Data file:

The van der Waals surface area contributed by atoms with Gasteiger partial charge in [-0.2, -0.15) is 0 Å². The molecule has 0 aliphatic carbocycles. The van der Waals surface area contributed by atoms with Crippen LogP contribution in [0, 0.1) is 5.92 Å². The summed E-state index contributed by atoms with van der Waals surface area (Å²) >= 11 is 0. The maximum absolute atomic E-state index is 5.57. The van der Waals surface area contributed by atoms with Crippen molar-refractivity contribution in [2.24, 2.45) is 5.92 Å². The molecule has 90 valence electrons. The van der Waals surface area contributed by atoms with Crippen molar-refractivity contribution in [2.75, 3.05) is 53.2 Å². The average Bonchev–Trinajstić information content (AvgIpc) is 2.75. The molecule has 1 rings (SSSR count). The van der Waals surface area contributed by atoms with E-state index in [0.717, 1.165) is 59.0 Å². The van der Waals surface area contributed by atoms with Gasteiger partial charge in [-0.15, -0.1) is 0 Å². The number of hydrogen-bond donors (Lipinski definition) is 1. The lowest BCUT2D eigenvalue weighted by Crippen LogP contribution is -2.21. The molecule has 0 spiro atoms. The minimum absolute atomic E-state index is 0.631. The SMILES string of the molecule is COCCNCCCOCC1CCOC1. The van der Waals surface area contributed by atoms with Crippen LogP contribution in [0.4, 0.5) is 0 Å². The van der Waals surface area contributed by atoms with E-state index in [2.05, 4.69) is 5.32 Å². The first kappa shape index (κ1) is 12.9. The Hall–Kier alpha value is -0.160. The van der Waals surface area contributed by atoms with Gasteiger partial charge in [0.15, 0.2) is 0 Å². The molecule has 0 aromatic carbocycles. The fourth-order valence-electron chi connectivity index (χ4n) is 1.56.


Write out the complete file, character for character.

The van der Waals surface area contributed by atoms with Gasteiger partial charge in [-0.2, -0.15) is 0 Å². The molecule has 0 aliphatic carbocycles. The van der Waals surface area contributed by atoms with Crippen LogP contribution in [0, 0.1) is 5.92 Å². The summed E-state index contributed by atoms with van der Waals surface area (Å²) >= 11 is 0. The maximum absolute atomic E-state index is 5.57. The van der Waals surface area contributed by atoms with Crippen molar-refractivity contribution in [2.24, 2.45) is 5.92 Å². The molecule has 90 valence electrons. The van der Waals surface area contributed by atoms with Crippen molar-refractivity contribution in [2.75, 3.05) is 53.2 Å². The average Bonchev–Trinajstić information content (AvgIpc) is 2.75. The molecule has 1 rings (SSSR count). The van der Waals surface area contributed by atoms with E-state index in [0.717, 1.165) is 59.0 Å². The van der Waals surface area contributed by atoms with Gasteiger partial charge in [-0.15, -0.1) is 0 Å². The number of hydrogen-bond donors (Lipinski definition) is 1. The lowest BCUT2D eigenvalue weighted by Crippen LogP contribution is -2.21. The molecule has 0 spiro atoms. The minimum absolute atomic E-state index is 0.631. The SMILES string of the molecule is COCCNCCCOCC1CCOC1. The van der Waals surface area contributed by atoms with Crippen LogP contribution in [0.4, 0.5) is 0 Å². The van der Waals surface area contributed by atoms with E-state index in [2.05, 4.69) is 5.32 Å². The first kappa shape index (κ1) is 12.9. The Hall–Kier alpha value is -0.160. The van der Waals surface area contributed by atoms with Gasteiger partial charge in [0.15, 0.2) is 0 Å². The molecule has 0 aromatic carbocycles. The fourth-order valence-electron chi connectivity index (χ4n) is 1.56.